Can’t find time to work towards your fitness goals? Here are five ways to simplify your training.
Finding time to work on every aspect of your training can feel like attempting a Rubix cube; you manage to align a few cubes, but it all goes skew-whiff when you try and get another in place.
Getting all of your training cubes in line can feel daunting because there’s so much you might feel like you ‘need’ to do. Finding time for a good warm-up, working on your mobility, doing strength and muscle building workouts along with bodyweight stability exercises and some cardio training, plus adding in some skill or sport-based movement – not forgetting to do a long cooldown stretch and work on your flexibility after the session. Who has time for it all?
It’s a question I’ve been asking at the moment, particularly as I have established new goals that I want to work towards while also training for my overall health. I want to perfect my handstands and grow the confidence to kick up without a wall, which means I need to practise balance and alignment along with shoulder strength and mobility. But my glute strengthening workouts are non-negotiable for my back pain and posture, and I have to get my hip mobility in to support those sessions. I know that I have to balance lower body strength with upper body workouts. I like doing yoga for my mental health, and I also know that getting some cardio in is advised.
I’ve struggled with finding a way to work on all of it without carving out three hours a day to hit the gym - time which just isn’t available to me. Do I need to give up on my handstand goal and stick to the basics, or is there a way to actually do it all? This is what I asked Tess Glynne-Jones, head trainer at Rowbots and someone who I’ve watched document her lifting achievements while also balancing her cardio training.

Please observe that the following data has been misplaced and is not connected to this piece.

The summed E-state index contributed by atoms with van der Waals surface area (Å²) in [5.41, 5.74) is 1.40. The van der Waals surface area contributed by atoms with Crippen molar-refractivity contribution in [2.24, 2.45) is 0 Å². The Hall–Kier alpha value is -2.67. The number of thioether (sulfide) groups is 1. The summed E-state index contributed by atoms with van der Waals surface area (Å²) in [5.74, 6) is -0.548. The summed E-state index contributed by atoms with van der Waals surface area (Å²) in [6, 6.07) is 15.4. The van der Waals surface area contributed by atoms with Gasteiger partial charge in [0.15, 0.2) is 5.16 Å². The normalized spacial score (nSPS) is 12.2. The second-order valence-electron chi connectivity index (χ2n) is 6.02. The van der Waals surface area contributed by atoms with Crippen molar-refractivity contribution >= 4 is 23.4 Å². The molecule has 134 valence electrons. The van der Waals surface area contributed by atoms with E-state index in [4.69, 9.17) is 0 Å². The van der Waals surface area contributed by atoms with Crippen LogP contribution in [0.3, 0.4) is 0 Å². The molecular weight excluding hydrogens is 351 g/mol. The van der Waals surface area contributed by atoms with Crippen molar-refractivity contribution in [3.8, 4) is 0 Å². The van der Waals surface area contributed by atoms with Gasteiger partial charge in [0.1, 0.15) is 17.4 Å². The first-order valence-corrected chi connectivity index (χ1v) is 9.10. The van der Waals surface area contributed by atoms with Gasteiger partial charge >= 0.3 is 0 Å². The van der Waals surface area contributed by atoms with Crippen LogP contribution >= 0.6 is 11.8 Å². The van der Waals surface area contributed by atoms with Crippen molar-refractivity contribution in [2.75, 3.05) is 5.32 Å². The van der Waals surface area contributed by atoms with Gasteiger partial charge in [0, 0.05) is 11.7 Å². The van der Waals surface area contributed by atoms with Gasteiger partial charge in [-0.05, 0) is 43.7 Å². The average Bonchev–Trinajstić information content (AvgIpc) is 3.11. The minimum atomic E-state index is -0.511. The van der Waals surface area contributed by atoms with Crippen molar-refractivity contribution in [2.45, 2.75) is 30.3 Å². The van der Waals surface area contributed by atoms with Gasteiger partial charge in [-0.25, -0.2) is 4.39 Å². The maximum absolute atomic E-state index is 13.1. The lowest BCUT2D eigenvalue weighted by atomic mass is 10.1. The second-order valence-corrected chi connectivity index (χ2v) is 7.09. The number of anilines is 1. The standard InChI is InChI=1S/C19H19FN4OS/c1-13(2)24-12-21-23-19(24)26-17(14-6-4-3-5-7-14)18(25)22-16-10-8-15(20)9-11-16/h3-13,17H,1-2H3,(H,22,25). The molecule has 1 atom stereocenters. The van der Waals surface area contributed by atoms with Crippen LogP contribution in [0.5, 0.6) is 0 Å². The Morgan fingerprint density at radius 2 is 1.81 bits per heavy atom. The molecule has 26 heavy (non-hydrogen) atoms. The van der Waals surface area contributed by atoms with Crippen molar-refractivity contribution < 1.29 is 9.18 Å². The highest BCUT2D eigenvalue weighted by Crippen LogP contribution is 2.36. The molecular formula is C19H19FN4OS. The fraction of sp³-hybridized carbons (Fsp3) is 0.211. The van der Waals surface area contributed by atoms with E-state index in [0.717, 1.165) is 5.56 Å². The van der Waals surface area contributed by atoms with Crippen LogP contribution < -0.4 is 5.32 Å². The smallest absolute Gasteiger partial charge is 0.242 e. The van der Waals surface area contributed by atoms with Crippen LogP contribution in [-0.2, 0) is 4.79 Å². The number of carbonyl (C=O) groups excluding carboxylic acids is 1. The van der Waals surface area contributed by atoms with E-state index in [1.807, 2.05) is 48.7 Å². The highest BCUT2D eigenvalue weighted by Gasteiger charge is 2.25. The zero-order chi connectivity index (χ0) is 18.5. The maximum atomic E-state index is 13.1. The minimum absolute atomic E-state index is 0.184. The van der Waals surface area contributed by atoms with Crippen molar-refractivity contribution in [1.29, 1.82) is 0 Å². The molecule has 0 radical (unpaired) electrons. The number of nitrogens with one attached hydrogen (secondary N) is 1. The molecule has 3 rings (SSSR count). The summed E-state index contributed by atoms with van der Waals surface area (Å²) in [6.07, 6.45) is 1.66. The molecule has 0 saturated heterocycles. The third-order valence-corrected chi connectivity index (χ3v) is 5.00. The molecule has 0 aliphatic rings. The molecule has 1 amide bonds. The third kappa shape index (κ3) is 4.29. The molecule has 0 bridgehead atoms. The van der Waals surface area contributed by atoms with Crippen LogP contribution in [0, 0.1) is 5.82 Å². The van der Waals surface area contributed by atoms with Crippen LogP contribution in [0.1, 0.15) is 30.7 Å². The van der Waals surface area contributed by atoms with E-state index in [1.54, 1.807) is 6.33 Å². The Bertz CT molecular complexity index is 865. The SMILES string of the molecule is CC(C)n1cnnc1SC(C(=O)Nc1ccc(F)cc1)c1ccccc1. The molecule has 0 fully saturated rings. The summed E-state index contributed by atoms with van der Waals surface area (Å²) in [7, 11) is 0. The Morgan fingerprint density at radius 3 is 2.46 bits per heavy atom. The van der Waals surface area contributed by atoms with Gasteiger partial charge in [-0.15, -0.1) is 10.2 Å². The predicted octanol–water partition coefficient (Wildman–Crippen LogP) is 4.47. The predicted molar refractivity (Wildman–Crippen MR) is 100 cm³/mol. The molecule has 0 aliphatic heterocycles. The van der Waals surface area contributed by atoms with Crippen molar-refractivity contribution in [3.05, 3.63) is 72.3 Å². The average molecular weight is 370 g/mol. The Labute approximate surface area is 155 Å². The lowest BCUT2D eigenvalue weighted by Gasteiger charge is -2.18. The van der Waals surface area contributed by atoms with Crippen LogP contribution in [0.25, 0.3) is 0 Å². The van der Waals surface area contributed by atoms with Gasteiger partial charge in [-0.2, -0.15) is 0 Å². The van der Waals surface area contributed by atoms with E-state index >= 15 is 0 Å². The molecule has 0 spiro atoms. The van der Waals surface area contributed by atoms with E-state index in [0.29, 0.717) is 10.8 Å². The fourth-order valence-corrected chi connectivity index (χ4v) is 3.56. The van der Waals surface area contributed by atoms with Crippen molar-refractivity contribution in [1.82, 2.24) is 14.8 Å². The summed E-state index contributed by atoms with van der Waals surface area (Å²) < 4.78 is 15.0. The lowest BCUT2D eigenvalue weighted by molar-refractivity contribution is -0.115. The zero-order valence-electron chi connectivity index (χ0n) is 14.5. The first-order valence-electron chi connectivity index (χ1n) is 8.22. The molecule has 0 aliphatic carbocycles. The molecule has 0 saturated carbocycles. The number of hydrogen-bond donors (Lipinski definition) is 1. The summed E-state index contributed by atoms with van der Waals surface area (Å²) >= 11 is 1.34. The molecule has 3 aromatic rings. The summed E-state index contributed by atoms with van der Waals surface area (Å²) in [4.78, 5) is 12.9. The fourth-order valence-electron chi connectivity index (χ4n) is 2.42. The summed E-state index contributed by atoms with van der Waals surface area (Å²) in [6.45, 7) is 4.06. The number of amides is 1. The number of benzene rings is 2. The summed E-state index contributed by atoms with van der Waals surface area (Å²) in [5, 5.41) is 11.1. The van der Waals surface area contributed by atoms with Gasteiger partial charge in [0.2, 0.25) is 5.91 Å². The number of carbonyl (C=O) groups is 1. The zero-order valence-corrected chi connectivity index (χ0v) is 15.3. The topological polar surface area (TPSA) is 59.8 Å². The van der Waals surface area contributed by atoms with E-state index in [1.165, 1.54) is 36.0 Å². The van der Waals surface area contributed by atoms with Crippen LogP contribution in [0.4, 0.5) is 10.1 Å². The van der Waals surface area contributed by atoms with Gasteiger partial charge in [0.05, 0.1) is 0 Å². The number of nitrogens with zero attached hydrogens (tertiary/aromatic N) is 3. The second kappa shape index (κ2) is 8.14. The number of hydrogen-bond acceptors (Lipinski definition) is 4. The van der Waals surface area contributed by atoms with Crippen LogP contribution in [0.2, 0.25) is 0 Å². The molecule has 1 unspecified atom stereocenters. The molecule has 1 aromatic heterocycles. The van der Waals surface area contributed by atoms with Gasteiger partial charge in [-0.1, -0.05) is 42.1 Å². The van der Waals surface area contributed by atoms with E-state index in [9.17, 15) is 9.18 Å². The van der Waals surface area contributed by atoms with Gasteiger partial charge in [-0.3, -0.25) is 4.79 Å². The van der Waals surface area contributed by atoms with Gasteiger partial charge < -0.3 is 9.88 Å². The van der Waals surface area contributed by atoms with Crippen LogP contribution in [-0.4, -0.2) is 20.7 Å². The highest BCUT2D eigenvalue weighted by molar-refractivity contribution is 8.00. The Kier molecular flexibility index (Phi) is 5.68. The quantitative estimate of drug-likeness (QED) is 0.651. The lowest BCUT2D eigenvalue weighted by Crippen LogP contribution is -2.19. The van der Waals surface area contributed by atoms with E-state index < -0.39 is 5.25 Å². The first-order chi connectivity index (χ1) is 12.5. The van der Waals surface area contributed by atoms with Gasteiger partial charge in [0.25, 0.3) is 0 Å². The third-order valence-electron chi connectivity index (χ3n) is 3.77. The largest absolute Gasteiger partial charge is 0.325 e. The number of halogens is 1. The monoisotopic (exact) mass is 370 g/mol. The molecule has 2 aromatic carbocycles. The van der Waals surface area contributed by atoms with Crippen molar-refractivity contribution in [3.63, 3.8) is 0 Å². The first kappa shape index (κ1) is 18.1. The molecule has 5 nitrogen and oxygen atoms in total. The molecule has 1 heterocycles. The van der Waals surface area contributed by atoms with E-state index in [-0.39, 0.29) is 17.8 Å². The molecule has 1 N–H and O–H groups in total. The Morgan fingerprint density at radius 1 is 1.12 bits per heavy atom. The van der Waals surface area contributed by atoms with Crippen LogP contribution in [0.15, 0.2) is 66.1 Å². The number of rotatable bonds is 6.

How to work towards a fitness goal when you have no time
Check your goal
Whether it’s being able to run a sub-25 minute 5k, squat a certain weight or build a certain amount of muscle, finding a goal you actually care about (vs what you think you should be doing) is hard. But it’s important to stop thinking about what you ‘should’ want from your training, Tess says – otherwise you’ll never make it a priority.
“The way to know if something is truly aligned with your values is usually when you meet your first hurdle,” she says. “If you want to give up immediately, you probably don’t value your goal. You need to ask yourself why this is something you want to work towards: is it because of social media, or because you want to build confidence, overcome a health implication, meet new people…?”
I’ve come across plenty of hurdles when it comes to handstanding, from shoulder injuries to simply just not getting it right. Every time, I’ve felt more motivated. But I know that I have previously had goals in the past that I didn’t particularly care about (namely, running-orientated dreams), and how much easier it was to just forget about them the second I was sore or the weather was bad. On reflection, I was working towards them because everyone else was or because I felt like it was cool to be good at cardio. It’s no wonder they didn’t stick.
See an expert
“There are some things one person needs that another doesn’t and vice versa, so I really recommend investing some money into seeing a professional, such as an osteopath, who can point out your weak spots,” says Tess.